Feb 8, 2012

XACML with Tivoli Security Policy Manager - Part 1

Over at Novay we've been working with XACML in the context (pun intended) of a couple of projects. One such project is Context-enhanced Authorization, which I will cover in a seperate post. In another project we are looking at interoperability with IBM's DataPower appliance in the presence of already existing XACML infrastructure, I also hope to cover that a seperate post at some point in the future.

For now, let me just get some of the (technical) XACML experiences off my chest, both to have a record of high level steps needed to deploy a real-world XACML implementation (such implementations can be pretty intimidating), and to be able to talk about the issues that we encountered with XACML in general and TSPM in particular. Caution: If you're not comfortable with the general XACML PAP, PDP, PEP, PIP terminology, this post may not be for you ;).

Installation
We used IBM's Tivoli Security Policy Manager (TSPM) in these projects. TSPM runs as an enterprise Java application inside IBM's WebSphere Application Server (WAS). It needs a database to store policies (either Derby or DB2; Derby was good enough for our purposes). And it needs a user registry for administrative user accounts (OpenLDAP works ok for our purposes).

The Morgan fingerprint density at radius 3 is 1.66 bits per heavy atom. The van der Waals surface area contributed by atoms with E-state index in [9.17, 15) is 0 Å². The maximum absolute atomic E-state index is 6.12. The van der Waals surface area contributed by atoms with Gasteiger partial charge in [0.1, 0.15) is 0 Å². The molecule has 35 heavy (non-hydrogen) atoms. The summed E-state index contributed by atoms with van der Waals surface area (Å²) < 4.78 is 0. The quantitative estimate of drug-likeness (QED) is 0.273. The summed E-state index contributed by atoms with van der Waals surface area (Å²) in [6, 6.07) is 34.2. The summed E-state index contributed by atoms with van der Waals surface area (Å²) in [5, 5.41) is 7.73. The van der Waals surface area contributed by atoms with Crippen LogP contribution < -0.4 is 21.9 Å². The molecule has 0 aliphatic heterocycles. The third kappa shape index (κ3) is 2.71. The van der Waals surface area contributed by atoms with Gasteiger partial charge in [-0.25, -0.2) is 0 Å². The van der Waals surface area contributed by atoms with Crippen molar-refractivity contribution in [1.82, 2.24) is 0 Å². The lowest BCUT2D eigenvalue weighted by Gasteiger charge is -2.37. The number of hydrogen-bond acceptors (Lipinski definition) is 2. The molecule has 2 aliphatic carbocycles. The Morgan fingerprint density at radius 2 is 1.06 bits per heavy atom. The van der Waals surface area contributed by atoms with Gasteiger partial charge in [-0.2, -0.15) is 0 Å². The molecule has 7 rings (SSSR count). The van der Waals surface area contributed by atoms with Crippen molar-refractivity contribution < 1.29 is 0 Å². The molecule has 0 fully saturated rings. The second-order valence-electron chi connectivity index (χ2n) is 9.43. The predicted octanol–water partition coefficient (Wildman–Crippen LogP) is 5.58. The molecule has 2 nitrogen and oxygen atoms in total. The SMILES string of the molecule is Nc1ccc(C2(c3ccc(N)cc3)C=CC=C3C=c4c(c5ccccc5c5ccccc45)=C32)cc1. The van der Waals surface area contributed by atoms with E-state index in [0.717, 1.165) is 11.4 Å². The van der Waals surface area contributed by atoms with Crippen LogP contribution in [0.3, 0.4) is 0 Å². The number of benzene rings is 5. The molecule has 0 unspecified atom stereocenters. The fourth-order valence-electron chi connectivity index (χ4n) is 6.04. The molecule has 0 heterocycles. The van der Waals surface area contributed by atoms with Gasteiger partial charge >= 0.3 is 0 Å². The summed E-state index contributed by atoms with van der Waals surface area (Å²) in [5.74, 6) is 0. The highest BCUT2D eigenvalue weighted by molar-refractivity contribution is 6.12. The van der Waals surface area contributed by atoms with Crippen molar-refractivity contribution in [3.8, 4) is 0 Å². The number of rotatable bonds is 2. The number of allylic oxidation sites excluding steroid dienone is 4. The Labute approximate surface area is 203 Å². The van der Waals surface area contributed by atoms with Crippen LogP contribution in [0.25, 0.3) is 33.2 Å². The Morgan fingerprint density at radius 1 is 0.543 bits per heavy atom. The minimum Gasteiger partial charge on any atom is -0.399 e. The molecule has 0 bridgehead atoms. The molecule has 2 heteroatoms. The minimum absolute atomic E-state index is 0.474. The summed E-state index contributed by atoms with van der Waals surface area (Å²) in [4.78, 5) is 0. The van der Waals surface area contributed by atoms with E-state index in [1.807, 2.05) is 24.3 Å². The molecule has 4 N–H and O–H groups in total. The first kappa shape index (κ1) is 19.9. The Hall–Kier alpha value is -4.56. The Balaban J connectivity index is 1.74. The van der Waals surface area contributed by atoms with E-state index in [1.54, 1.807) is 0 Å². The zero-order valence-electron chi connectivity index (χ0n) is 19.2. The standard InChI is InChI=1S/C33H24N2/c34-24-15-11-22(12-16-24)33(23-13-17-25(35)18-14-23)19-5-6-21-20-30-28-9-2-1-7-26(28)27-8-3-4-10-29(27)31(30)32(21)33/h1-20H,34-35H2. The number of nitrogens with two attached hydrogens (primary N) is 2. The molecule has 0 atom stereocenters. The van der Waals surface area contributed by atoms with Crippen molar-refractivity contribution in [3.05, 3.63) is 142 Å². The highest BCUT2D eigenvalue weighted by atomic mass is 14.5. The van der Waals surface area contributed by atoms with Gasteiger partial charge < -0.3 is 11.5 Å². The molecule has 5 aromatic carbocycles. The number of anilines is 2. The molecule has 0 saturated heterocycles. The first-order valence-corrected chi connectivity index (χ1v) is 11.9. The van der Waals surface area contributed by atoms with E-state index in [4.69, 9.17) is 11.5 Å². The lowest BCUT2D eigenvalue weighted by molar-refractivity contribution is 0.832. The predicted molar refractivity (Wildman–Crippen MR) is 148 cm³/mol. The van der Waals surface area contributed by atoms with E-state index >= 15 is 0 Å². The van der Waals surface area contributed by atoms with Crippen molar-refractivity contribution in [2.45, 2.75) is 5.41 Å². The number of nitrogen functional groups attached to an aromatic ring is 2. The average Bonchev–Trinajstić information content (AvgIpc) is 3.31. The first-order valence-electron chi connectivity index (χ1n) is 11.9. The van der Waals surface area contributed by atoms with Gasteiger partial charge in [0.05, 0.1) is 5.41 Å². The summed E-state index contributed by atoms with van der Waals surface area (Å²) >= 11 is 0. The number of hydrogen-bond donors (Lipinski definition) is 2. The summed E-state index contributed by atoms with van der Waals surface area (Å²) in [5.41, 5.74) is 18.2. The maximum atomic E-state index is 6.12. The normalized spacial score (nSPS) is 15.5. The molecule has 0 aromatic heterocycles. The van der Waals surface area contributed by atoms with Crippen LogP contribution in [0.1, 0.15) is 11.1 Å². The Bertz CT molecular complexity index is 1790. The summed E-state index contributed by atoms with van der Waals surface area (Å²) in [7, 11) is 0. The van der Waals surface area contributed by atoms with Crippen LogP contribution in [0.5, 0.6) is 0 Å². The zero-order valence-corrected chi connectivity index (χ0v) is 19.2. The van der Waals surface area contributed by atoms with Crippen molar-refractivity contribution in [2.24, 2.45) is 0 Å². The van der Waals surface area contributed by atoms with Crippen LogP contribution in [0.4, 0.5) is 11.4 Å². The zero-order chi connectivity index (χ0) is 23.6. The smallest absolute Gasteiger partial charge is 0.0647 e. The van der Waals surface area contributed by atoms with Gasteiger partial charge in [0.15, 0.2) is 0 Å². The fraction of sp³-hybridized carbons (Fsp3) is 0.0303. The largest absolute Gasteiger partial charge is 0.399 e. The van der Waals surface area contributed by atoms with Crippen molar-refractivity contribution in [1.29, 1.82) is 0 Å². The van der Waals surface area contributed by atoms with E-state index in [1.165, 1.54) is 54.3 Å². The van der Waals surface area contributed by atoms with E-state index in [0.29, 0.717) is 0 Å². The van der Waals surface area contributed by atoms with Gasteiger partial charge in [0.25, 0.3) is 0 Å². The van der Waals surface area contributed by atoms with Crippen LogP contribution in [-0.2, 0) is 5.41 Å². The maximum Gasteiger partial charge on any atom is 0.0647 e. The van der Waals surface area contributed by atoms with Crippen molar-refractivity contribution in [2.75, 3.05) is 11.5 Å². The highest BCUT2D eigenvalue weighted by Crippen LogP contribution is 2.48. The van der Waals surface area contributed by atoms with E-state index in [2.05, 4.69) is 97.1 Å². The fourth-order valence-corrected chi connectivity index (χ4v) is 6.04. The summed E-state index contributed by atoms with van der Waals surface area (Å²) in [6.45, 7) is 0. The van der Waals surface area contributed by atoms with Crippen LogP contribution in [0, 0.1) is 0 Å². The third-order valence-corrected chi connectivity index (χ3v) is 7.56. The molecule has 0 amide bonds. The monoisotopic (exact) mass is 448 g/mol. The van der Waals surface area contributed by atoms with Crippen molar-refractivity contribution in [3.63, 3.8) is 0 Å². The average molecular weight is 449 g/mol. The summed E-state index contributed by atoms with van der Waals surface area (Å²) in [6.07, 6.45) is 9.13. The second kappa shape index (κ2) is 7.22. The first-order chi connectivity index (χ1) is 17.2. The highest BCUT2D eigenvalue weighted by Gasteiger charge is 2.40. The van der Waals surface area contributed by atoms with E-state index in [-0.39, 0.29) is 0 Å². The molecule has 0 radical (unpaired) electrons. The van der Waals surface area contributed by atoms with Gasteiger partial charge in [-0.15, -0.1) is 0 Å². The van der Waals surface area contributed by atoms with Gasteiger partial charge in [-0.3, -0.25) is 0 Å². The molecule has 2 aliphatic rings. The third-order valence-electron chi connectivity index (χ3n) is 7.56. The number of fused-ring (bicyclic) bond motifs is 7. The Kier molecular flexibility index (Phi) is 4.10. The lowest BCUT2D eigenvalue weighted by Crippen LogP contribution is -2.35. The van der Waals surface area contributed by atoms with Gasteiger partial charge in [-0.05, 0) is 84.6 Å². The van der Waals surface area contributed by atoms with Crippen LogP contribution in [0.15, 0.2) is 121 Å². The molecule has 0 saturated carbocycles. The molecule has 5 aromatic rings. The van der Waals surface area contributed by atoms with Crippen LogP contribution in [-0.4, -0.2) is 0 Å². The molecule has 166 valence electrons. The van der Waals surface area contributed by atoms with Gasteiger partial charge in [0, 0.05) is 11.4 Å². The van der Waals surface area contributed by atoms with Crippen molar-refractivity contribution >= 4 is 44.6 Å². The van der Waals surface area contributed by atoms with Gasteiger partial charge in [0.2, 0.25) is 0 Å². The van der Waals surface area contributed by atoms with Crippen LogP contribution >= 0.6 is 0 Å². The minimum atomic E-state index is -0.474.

I used the 64-bit Linux version of WAS 7.0 which installs fine on Fedora or SUSE inside VMWare and in the Amazon cloud. I used the graphical installer, which means some extra packages need to be installed on the target machine (otherwise the OS can stay pretty minimal). I updated WAS to the latest version (7.0.0.21 at the moment of writing).

TSPM itself is installed using a graphical installer as well. The installer is a 32-bit (Eclipse) application, so compatibility packages are needed to install on 64-bit Linux.

To turn TSPM into a PAP a so-called Tivoli Integrated Portal (TIP) needs to be installed. This is another enterprise Java application which runs inside a seperate WAS instance. Again a 32-bit Eclipse installer is used here. TIP exposes a web interface which allows to create services and policies.

To turn TSPM into a PDP the Runtime Security Services (RTSS) server needs to be installed. This is another enterprise Java application which, typically, runs inside the same WAS instance that TSPM was installed on. The same 32-bit Eclipse installer is used. RTSS exposes a SOAP web service that PEPs can send authorization requests to.

There's also a higher level Java API (the JACC+ API) for implementing PEPs (see below), this requires the PEP to run on a seperate WAS and an enterprise Java application called RTSSClient needs to be installed. A JACC+ PEP can also run locally (on the WAS that runs TSPM), the RTSSClient then replaces the RTSS (i.e. you don't install RTSS at all).

Configuration
Some scripts need to be run to configure TSPM and to register RTSS (and/or RTSSClient). Especially the tspmConfigTool took some retries to get right. These scripts take configuration files (or "response" files) as input, making it easier to deploy the same configuration elsewhere... once you get it right.